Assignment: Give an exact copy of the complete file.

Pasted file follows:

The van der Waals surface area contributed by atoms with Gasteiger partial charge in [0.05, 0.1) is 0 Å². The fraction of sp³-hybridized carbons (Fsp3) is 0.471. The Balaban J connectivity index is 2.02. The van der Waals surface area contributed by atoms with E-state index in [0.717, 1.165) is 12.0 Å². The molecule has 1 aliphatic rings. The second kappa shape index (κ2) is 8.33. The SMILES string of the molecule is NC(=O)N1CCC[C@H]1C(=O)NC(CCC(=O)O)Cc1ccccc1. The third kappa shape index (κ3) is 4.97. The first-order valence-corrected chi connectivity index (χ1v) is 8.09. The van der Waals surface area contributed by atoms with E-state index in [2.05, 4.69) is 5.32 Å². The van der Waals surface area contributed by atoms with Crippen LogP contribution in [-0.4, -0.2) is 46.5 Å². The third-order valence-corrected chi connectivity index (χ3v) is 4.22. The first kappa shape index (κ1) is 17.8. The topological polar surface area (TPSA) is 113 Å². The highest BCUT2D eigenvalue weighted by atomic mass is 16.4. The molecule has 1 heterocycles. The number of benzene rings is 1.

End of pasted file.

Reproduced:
The van der Waals surface area contributed by atoms with Gasteiger partial charge in [0.05, 0.1) is 0 Å². The fraction of sp³-hybridized carbons (Fsp3) is 0.471. The Balaban J connectivity index is 2.02. The van der Waals surface area contributed by atoms with E-state index in [0.717, 1.165) is 12.0 Å². The molecule has 1 aliphatic rings. The second kappa shape index (κ2) is 8.33. The SMILES string of the molecule is NC(=O)N1CCC[C@H]1C(=O)NC(CCC(=O)O)Cc1ccccc1. The third kappa shape index (κ3) is 4.97. The first-order valence-corrected chi connectivity index (χ1v) is 8.09. The van der Waals surface area contributed by atoms with E-state index in [2.05, 4.69) is 5.32 Å². The van der Waals surface area contributed by atoms with Crippen LogP contribution in [-0.4, -0.2) is 46.5 Å². The third-order valence-corrected chi connectivity index (χ3v) is 4.22. The first kappa shape index (κ1) is 17.8. The topological polar surface area (TPSA) is 113 Å². The highest BCUT2D eigenvalue weighted by atomic mass is 16.4. The molecule has 1 heterocycles. The number of benzene rings is 1.